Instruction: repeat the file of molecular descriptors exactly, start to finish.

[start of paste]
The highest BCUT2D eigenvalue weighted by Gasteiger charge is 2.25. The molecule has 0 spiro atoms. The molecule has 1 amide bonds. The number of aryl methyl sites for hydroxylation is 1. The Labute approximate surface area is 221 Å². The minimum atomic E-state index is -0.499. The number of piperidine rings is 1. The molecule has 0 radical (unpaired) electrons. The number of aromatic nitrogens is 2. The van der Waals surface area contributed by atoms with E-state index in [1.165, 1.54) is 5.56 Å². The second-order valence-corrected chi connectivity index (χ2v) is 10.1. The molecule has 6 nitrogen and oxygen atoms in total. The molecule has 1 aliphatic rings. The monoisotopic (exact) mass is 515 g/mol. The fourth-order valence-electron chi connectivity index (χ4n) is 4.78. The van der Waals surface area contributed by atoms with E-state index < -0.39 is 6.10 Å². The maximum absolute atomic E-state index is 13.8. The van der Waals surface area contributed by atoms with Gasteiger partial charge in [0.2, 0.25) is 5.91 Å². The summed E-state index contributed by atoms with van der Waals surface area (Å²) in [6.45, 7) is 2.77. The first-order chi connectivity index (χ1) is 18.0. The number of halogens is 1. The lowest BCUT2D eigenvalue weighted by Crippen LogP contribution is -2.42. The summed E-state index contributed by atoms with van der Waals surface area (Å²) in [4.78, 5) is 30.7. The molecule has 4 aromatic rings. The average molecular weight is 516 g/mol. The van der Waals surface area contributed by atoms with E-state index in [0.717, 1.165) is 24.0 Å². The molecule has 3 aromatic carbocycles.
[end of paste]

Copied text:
The highest BCUT2D eigenvalue weighted by Gasteiger charge is 2.25. The molecule has 0 spiro atoms. The molecule has 1 amide bonds. The number of aryl methyl sites for hydroxylation is 1. The Labute approximate surface area is 221 Å². The minimum atomic E-state index is -0.499. The number of piperidine rings is 1. The molecule has 0 radical (unpaired) electrons. The number of aromatic nitrogens is 2. The van der Waals surface area contributed by atoms with E-state index in [1.165, 1.54) is 5.56 Å². The second-order valence-corrected chi connectivity index (χ2v) is 10.1. The molecule has 6 nitrogen and oxygen atoms in total. The molecule has 1 aliphatic rings. The monoisotopic (exact) mass is 515 g/mol. The fourth-order valence-electron chi connectivity index (χ4n) is 4.78. The van der Waals surface area contributed by atoms with E-state index < -0.39 is 6.10 Å². The maximum absolute atomic E-state index is 13.8. The van der Waals surface area contributed by atoms with Gasteiger partial charge in [0.2, 0.25) is 5.91 Å². The summed E-state index contributed by atoms with van der Waals surface area (Å²) in [6.45, 7) is 2.77. The first-order chi connectivity index (χ1) is 18.0. The number of halogens is 1. The lowest BCUT2D eigenvalue weighted by Crippen LogP contribution is -2.42. The summed E-state index contributed by atoms with van der Waals surface area (Å²) in [4.78, 5) is 30.7. The molecule has 4 aromatic rings. The average molecular weight is 516 g/mol. The van der Waals surface area contributed by atoms with E-state index in [0.717, 1.165) is 24.0 Å². The molecule has 3 aromatic carbocycles.